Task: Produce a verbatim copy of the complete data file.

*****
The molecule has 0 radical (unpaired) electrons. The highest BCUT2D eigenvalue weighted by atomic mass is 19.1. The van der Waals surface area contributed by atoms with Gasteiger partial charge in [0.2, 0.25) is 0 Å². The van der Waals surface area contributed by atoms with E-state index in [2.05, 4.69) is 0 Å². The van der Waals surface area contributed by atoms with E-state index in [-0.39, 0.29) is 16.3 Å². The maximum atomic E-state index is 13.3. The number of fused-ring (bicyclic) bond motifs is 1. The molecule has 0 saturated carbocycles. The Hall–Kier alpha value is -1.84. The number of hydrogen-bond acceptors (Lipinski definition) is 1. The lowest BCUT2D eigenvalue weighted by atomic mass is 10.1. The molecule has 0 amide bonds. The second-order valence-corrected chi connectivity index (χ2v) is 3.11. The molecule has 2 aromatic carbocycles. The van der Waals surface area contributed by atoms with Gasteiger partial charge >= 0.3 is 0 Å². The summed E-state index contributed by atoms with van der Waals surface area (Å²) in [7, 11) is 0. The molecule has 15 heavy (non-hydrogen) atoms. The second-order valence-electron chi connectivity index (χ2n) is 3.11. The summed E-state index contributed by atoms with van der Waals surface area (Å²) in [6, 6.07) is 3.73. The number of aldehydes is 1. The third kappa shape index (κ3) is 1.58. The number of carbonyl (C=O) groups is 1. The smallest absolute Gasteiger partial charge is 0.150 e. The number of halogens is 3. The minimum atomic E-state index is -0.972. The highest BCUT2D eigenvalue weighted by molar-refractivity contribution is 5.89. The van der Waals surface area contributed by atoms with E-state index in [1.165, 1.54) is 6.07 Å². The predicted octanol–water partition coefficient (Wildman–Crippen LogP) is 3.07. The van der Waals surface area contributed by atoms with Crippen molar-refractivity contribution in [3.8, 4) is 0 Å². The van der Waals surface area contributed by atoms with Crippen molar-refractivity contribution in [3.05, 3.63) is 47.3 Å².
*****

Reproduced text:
The molecule has 0 radical (unpaired) electrons. The highest BCUT2D eigenvalue weighted by atomic mass is 19.1. The van der Waals surface area contributed by atoms with Gasteiger partial charge in [0.2, 0.25) is 0 Å². The van der Waals surface area contributed by atoms with E-state index in [2.05, 4.69) is 0 Å². The van der Waals surface area contributed by atoms with E-state index in [-0.39, 0.29) is 16.3 Å². The maximum atomic E-state index is 13.3. The number of fused-ring (bicyclic) bond motifs is 1. The molecule has 0 saturated carbocycles. The Hall–Kier alpha value is -1.84. The number of hydrogen-bond acceptors (Lipinski definition) is 1. The lowest BCUT2D eigenvalue weighted by atomic mass is 10.1. The molecule has 0 amide bonds. The second-order valence-corrected chi connectivity index (χ2v) is 3.11. The molecule has 2 aromatic carbocycles. The van der Waals surface area contributed by atoms with Gasteiger partial charge >= 0.3 is 0 Å². The summed E-state index contributed by atoms with van der Waals surface area (Å²) in [7, 11) is 0. The molecule has 15 heavy (non-hydrogen) atoms. The second-order valence-electron chi connectivity index (χ2n) is 3.11. The summed E-state index contributed by atoms with van der Waals surface area (Å²) in [6, 6.07) is 3.73. The number of aldehydes is 1. The third kappa shape index (κ3) is 1.58. The number of carbonyl (C=O) groups is 1. The smallest absolute Gasteiger partial charge is 0.150 e. The number of halogens is 3. The minimum atomic E-state index is -0.972. The highest BCUT2D eigenvalue weighted by molar-refractivity contribution is 5.89. The van der Waals surface area contributed by atoms with E-state index in [1.165, 1.54) is 6.07 Å². The predicted octanol–water partition coefficient (Wildman–Crippen LogP) is 3.07. The van der Waals surface area contributed by atoms with Crippen molar-refractivity contribution in [3.8, 4) is 0 Å². The van der Waals surface area contributed by atoms with Crippen molar-refractivity contribution in [3.05, 3.63) is 47.3 Å².